Interconnected stories and all-star casts have been a Hollywood staple ever since 1932's Grand Hotel, a best picture Academy Award winner that tossed Greta Garbo, John Barrymore, Joan Crawford, Wallace Beery  and numerous other big names of the day  into a richly melodramatic and romantic stew that took place at a plush Berlin hotel "where nothing ever happens."

The technique also has been exploited for tension-fueled drama in recent hits such as Crash and Babel.
Ten-year-old Edison (Bryce Robinson, right) thinks nothing of the fact that he
has insufficient funds for an expensive flower transaction, and assumes that
Reed (Ashton Kutcher) will stand him the difference. Their negotiation is one
of many aw-shucks moments in Valentine's Day.

On a lighter, more playfully romantic note, the recent benchmark remains 2003's Love Actually, one of the most sparkling ensemble romps ever made.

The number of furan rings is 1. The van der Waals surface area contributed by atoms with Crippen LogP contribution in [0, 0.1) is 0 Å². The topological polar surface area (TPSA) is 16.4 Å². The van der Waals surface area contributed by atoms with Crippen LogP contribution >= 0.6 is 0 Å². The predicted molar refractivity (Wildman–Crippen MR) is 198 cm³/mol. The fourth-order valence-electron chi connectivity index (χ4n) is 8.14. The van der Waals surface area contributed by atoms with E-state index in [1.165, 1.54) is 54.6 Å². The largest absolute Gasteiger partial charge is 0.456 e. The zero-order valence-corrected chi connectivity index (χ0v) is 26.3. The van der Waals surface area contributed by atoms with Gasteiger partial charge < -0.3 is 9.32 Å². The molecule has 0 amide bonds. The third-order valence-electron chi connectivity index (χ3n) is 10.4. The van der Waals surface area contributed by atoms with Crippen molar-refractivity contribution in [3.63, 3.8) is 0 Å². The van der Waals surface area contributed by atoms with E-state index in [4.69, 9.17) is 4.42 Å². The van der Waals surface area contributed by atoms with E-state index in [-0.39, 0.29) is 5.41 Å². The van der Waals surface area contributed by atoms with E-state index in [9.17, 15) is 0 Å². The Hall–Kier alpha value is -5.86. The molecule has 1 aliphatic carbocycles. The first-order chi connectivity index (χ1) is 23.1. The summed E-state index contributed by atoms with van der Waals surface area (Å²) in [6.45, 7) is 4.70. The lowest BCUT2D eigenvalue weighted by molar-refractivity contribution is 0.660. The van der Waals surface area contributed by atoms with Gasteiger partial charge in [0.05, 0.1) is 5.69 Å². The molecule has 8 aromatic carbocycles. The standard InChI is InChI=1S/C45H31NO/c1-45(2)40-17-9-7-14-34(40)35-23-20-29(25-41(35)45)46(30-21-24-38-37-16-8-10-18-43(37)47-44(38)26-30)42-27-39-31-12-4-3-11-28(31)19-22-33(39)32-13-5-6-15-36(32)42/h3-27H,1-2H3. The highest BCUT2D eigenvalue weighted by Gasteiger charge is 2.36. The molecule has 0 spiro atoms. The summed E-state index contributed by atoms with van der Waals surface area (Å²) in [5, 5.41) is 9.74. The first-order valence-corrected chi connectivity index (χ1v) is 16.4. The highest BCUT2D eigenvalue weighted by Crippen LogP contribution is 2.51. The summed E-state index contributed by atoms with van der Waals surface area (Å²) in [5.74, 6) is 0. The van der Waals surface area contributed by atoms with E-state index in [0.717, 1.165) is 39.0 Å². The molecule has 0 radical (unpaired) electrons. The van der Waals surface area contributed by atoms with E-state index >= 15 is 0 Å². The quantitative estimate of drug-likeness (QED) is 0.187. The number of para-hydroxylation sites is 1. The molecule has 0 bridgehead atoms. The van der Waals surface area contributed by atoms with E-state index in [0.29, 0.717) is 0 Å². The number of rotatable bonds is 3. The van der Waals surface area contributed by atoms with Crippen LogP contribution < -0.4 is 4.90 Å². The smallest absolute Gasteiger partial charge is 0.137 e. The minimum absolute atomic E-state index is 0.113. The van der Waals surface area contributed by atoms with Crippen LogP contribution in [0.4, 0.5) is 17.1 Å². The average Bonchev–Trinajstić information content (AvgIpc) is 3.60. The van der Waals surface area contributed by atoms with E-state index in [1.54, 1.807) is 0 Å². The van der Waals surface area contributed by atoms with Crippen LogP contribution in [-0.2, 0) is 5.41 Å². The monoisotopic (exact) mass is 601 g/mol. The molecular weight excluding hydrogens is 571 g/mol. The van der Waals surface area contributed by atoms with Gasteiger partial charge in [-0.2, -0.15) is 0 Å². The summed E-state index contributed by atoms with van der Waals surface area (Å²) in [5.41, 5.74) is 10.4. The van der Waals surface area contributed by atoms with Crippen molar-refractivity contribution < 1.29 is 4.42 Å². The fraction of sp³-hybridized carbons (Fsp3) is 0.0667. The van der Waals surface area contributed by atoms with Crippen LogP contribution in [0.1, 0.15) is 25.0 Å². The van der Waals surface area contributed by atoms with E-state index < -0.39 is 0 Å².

Director Garry Marshall and a trio of screenwriters  Katherine Fugate, Abby Kohn and Marc Silverstein  seem to have fashioned Valentine's Day as an American response to Love Actually, and to a degree they've succeeded. Marshall's film, although uneven, hits many of the same whimsical high notes; the large ensemble cast is well used in a series of stories connected in ways that are both mildly contrived and extremely clever.

Indeed, the final few surprises  saved for the film's very end  can't help making you smile.

The varied events and encounters take place during a single day  Valentine's Day  throughout various portions of Los Angeles. We begin with three different couples waking in each other's arms: flower shop vendor Reed (Ashton Kutcher), who springs a ring and pops the question to girlfriend Morley (Jessica Alba); grade school teacher Julia (Jennifer Garner), deliriously in love with new boyfriend Harrison (Patrick Dempsey); and agent-in-training Jason (Topher Grace), in the early stages of dating agency receptionist Liz (Anne Hathaway).